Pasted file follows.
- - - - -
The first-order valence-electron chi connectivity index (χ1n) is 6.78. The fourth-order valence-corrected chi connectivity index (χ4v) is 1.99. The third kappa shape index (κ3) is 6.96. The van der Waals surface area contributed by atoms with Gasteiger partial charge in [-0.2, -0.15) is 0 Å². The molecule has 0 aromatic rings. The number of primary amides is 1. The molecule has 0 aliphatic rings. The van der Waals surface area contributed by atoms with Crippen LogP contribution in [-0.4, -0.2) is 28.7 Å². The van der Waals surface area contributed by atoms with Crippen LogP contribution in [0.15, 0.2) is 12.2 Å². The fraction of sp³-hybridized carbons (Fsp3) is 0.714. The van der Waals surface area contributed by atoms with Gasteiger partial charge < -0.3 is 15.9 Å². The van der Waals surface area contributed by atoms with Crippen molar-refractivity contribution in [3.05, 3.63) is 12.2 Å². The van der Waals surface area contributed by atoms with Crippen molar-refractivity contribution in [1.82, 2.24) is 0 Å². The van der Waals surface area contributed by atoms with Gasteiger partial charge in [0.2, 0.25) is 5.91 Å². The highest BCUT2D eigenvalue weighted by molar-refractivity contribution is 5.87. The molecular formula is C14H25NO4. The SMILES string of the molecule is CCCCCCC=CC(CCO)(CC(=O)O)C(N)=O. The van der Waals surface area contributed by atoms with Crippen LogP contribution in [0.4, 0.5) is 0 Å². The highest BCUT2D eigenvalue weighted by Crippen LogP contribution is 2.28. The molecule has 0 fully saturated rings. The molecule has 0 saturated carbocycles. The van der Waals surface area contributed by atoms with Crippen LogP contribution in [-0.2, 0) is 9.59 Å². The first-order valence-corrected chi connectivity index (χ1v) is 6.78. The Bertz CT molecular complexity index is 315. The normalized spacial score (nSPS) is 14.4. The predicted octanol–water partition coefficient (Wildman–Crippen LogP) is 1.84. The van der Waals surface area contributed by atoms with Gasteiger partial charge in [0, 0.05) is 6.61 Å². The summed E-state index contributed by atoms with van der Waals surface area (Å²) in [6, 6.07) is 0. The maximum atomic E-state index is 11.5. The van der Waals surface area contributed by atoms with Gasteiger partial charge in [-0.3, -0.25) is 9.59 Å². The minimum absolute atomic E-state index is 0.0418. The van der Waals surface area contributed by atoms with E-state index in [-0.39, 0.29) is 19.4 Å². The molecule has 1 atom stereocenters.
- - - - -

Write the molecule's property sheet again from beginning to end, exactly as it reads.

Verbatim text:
The first-order valence-electron chi connectivity index (χ1n) is 6.78. The fourth-order valence-corrected chi connectivity index (χ4v) is 1.99. The third kappa shape index (κ3) is 6.96. The van der Waals surface area contributed by atoms with Gasteiger partial charge in [-0.2, -0.15) is 0 Å². The molecule has 0 aromatic rings. The number of primary amides is 1. The molecule has 0 aliphatic rings. The van der Waals surface area contributed by atoms with Crippen LogP contribution in [-0.4, -0.2) is 28.7 Å². The van der Waals surface area contributed by atoms with Crippen LogP contribution in [0.15, 0.2) is 12.2 Å². The fraction of sp³-hybridized carbons (Fsp3) is 0.714. The van der Waals surface area contributed by atoms with Gasteiger partial charge < -0.3 is 15.9 Å². The van der Waals surface area contributed by atoms with Crippen molar-refractivity contribution in [3.05, 3.63) is 12.2 Å². The van der Waals surface area contributed by atoms with Crippen molar-refractivity contribution in [1.82, 2.24) is 0 Å². The van der Waals surface area contributed by atoms with Gasteiger partial charge in [0.2, 0.25) is 5.91 Å². The highest BCUT2D eigenvalue weighted by molar-refractivity contribution is 5.87. The molecular formula is C14H25NO4. The SMILES string of the molecule is CCCCCCC=CC(CCO)(CC(=O)O)C(N)=O. The van der Waals surface area contributed by atoms with Crippen LogP contribution in [0.4, 0.5) is 0 Å². The highest BCUT2D eigenvalue weighted by Crippen LogP contribution is 2.28. The molecule has 0 fully saturated rings. The molecule has 0 saturated carbocycles. The van der Waals surface area contributed by atoms with Crippen LogP contribution in [-0.2, 0) is 9.59 Å². The first-order valence-corrected chi connectivity index (χ1v) is 6.78. The Bertz CT molecular complexity index is 315. The normalized spacial score (nSPS) is 14.4. The predicted octanol–water partition coefficient (Wildman–Crippen LogP) is 1.84. The van der Waals surface area contributed by atoms with Gasteiger partial charge in [0, 0.05) is 6.61 Å². The summed E-state index contributed by atoms with van der Waals surface area (Å²) in [6, 6.07) is 0. The maximum atomic E-state index is 11.5. The van der Waals surface area contributed by atoms with Gasteiger partial charge in [-0.3, -0.25) is 9.59 Å². The minimum absolute atomic E-state index is 0.0418. The van der Waals surface area contributed by atoms with E-state index in [-0.39, 0.29) is 19.4 Å². The molecule has 1 atom stereocenters.